One would think that a band that is so well-known for their live performances would have released multiple concert discs by now. With the exception of a few "indie" releases years ago, prog-rock kings Umphrey's McGee waited until this month to birth their first commercially available, official live album entitled Live at the Murat.
Multi-faceted artist and long-time radio host of the "Grateful Dead Hour" releases his 5th disc to date through his own Perfectible Recordings label entitled Twisted Love Songs. The collection is comprised almost entirely of recordings from his recent live performances around the West Coast and beyond.
Bruce Springsteen not only has a new album out with the E Street Band, (their first since 2003) but the group is back together again, launching a tour in October. The album, "Magic" brings 11 new Springsteen songs to the Archives of Eternal Americanna. Their last contribution was "The Rising" in 2002.
Many musicians who stage their very existence through live art seem to have trouble rolling over that passion into studio projects. The atmosphere changes drastically, and for many can stifle the creative process. However, those who embrace this medium can translate very well and generally reward the listener with real substance.
Normally I am a little skeptical of artists who release albums that are dubbed "B-sides" or "leftover recording material", because it usually is a feeble attempt to cash in on material that truly is b-grade. However, this is not the case with the release of Umphreys McGee's The Bottom Half, which happens to boast some beautifully written and energetically recorded tracks from the Chicago-based rock outfit.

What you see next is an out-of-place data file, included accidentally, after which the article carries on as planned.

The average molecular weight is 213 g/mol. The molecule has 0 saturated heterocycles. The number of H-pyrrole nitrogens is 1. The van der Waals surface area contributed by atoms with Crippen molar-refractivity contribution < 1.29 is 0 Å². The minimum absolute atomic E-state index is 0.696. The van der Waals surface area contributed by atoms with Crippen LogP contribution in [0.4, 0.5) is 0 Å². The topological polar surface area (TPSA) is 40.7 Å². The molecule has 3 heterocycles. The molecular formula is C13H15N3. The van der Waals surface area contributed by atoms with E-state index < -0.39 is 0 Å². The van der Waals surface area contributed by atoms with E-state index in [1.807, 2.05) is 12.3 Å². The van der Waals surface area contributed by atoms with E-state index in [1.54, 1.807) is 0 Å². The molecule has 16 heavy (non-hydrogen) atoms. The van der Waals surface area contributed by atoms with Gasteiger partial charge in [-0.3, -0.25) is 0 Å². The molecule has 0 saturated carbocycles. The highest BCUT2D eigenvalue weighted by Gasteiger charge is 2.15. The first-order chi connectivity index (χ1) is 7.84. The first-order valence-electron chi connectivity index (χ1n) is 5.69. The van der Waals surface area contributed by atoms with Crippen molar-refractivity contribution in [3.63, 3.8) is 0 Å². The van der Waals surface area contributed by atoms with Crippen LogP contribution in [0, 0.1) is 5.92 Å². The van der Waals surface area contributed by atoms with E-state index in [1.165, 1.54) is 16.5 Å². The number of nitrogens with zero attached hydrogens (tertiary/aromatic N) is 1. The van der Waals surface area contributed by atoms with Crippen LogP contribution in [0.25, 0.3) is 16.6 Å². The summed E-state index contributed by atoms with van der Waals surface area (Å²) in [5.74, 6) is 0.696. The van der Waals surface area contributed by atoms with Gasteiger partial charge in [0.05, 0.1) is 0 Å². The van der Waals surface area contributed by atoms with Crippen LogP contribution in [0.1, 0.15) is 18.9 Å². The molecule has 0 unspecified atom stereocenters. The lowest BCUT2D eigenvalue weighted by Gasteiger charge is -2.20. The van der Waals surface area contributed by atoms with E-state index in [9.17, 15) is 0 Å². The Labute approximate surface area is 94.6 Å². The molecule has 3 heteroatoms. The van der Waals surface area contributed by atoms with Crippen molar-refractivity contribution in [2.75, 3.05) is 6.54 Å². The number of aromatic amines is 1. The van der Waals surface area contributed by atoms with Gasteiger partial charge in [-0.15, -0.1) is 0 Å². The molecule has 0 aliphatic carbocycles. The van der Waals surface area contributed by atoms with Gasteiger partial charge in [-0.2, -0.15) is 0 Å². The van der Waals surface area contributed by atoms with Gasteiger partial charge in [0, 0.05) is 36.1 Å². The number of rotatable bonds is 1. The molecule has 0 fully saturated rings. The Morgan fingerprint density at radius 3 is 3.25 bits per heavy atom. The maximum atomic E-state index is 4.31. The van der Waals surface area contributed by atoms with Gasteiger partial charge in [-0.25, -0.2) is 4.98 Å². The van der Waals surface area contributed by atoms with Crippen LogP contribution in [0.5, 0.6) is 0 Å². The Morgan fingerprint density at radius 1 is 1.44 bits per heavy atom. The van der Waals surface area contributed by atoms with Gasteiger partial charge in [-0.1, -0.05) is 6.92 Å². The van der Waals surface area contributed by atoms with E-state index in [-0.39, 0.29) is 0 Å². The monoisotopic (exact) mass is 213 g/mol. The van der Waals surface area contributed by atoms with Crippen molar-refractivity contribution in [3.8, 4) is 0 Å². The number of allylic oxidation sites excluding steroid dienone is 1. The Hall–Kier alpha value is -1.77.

Over the years I have found Keller Williams' live shows to be an exciting spectacle of his unique musical talent, full of interesting and catchy songs. However, I have felt that his studio releases have lacked the same energy and substance. His vocal style can sometimes be redundant and his signature guitar playing has lost some variation. With the release of Dream that has all changed, mostly in part to the dream team of artists he assembled to collaborate o
After listening to the mini-album 18 Steps I begun to question Trey Anastasio's choice of track listings for the release Bar 17, his latest studio project distributed this October. There are some real gems here that probably should have made the cut for the major release, and may have been better received choices that some of the sleepers on Bar 17.
Tony Furtado's new album, Thirteen, streets January 23 and features Jim Dickinson (Big Star, Replacements ), Dusty Wakeman (Anne McCue, Lucinda Williams, Dwight Yoakam ) and producer Craig Schumacher (Neko Case, Calexico, Iron & Wine ). Tony is presently conducting phone interviews from his home base of Portland, Oregon.
In 1996 Nada Surf was on top of the world. Their hit single, "Popular" was an anthem for depressed high school students. The song served as a painstaking guide book to teenage popularity. They had a major label record contract and were destined for greatness. Fast-forward 9 years and the mainstream music scene had basically written them off. They were a one hit wonder. With four albums to their name, Nada Surf released "The Weight is a Gift" at the end of 2005 on Barsuk Records. The album serves as a beacon of